It’s been a year since my favorite local historian left to join her forefathers after a century of a life well-celebrated. I remember her not with grief but with continued awe of how she graciously led a life with purpose. Though I cannot help but be unpleasantly reminded of one unjustifiable failure that I should have managed to complete while she still breathed the gusts of the highlands.
When my pen was more cooperative and my mind thirsted for knowledge and preservation, I once vowed to myself to put into paper the rich local folktales that my grandmother kept vaulted in her retentive mind but willingly and gladly shared without much prodding. I started with a sentence or two of the lovelorn yet reckless An-ananga and his princess of unparalleled beauty then stopped for reasons unknown. I don’t even recall where I kept that lazy draft.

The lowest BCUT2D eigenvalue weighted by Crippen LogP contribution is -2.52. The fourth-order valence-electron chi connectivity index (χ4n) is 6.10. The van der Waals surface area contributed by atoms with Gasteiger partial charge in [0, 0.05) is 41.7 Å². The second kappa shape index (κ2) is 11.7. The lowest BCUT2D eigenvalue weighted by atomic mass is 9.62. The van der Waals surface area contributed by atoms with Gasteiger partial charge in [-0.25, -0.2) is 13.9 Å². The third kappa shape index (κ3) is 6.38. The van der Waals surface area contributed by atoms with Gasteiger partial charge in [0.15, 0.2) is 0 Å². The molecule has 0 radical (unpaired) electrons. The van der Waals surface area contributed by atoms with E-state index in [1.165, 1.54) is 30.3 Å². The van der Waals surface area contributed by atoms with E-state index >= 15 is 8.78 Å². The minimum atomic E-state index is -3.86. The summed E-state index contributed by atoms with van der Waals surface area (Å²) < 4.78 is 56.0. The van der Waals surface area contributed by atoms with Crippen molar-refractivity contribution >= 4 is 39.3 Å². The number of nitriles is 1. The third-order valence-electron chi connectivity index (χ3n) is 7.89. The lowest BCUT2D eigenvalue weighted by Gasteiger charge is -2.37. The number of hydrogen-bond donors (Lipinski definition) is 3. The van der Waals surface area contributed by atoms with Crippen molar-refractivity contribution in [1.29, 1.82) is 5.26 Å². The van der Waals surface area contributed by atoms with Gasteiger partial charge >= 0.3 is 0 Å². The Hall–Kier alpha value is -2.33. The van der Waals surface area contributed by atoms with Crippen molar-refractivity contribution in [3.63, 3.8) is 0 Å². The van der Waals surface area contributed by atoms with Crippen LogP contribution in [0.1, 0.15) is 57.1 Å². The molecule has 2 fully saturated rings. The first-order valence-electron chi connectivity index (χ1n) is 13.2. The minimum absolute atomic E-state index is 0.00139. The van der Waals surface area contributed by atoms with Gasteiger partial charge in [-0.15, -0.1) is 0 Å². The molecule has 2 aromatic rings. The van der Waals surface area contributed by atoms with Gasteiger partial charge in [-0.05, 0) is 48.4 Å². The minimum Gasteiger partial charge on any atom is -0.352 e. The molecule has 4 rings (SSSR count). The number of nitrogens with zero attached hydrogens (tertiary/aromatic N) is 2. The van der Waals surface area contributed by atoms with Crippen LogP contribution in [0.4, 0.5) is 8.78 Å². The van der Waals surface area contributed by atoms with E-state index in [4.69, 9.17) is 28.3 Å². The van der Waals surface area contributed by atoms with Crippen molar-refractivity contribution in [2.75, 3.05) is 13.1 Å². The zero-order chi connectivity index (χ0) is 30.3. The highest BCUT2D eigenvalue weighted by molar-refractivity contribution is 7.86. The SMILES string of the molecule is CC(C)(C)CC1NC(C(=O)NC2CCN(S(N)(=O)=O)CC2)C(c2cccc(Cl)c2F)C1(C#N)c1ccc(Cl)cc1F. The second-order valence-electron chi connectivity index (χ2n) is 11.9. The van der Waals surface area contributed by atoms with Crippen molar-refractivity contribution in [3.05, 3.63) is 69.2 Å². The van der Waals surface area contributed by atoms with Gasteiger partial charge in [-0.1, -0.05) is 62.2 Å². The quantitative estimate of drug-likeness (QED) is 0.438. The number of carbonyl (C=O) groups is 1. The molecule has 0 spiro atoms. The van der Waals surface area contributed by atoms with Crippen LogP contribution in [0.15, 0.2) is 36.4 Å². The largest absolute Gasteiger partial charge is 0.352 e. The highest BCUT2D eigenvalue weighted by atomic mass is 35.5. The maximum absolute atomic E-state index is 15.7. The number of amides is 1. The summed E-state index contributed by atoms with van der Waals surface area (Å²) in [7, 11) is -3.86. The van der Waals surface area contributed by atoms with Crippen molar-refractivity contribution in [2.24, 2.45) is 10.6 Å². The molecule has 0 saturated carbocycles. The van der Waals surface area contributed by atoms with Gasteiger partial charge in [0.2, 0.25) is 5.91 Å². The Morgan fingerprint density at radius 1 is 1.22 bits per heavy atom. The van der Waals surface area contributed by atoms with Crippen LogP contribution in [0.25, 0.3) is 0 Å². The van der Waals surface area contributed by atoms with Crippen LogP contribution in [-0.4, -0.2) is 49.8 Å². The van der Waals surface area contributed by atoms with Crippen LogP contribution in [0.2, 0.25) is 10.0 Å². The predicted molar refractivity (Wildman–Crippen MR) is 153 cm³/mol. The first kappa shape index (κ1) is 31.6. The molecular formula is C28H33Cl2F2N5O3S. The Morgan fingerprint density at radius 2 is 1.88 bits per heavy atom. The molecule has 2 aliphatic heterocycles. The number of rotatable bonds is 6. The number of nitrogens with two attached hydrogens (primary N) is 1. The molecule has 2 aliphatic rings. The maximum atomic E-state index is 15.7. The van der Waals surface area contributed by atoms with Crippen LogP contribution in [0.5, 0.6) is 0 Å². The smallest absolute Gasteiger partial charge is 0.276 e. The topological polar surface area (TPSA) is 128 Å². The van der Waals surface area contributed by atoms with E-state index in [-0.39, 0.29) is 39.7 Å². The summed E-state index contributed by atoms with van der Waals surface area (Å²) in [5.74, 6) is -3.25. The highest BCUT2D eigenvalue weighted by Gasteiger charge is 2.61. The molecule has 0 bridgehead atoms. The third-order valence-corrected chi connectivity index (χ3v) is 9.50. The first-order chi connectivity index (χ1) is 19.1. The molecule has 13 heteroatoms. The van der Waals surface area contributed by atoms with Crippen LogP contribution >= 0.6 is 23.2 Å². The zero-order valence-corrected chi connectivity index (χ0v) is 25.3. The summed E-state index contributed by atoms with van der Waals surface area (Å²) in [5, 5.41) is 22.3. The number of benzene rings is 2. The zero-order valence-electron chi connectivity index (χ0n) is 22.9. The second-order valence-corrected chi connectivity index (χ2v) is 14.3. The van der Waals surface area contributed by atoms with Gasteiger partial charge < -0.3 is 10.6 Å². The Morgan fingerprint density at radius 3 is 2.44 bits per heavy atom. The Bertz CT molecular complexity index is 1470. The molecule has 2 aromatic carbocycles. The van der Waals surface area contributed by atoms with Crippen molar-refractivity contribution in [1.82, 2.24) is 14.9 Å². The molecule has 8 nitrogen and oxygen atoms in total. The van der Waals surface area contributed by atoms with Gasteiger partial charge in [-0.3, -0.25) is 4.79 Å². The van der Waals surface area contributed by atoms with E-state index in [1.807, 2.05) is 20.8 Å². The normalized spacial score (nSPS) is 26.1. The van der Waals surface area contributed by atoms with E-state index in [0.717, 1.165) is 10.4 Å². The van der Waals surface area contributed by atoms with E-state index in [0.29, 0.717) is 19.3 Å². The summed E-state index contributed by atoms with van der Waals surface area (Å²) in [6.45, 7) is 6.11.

Alas! Now my foolproof source is no longer here and I definitely cannot rely on this 30-year old, withered mind to recollect and revive the colorful lives led by those vibrant characters. It is tragic that I failed to immortalize them while she was still alive but it will be more of a misfortune if I do not attempt to do so.
The plights of the gutsy An-ananga, the exploits of the brave Sadsadyokana, and the wit of Pal-pal-ama against the sneaky Oto-ot deserve to be retold. These tales are great reminders of our local culture’s richness and it would be such a shame to let them be drowned in the advent of modernization and technology.
Where to start? I have no idea.
I need to go back to those years when this once young mind savored the evening story-telling with the grandma. With the imaginary warmth of the dying embers of the ‘dapwan’, I go back and start with, ‘A long, long time ago…
…to be continued.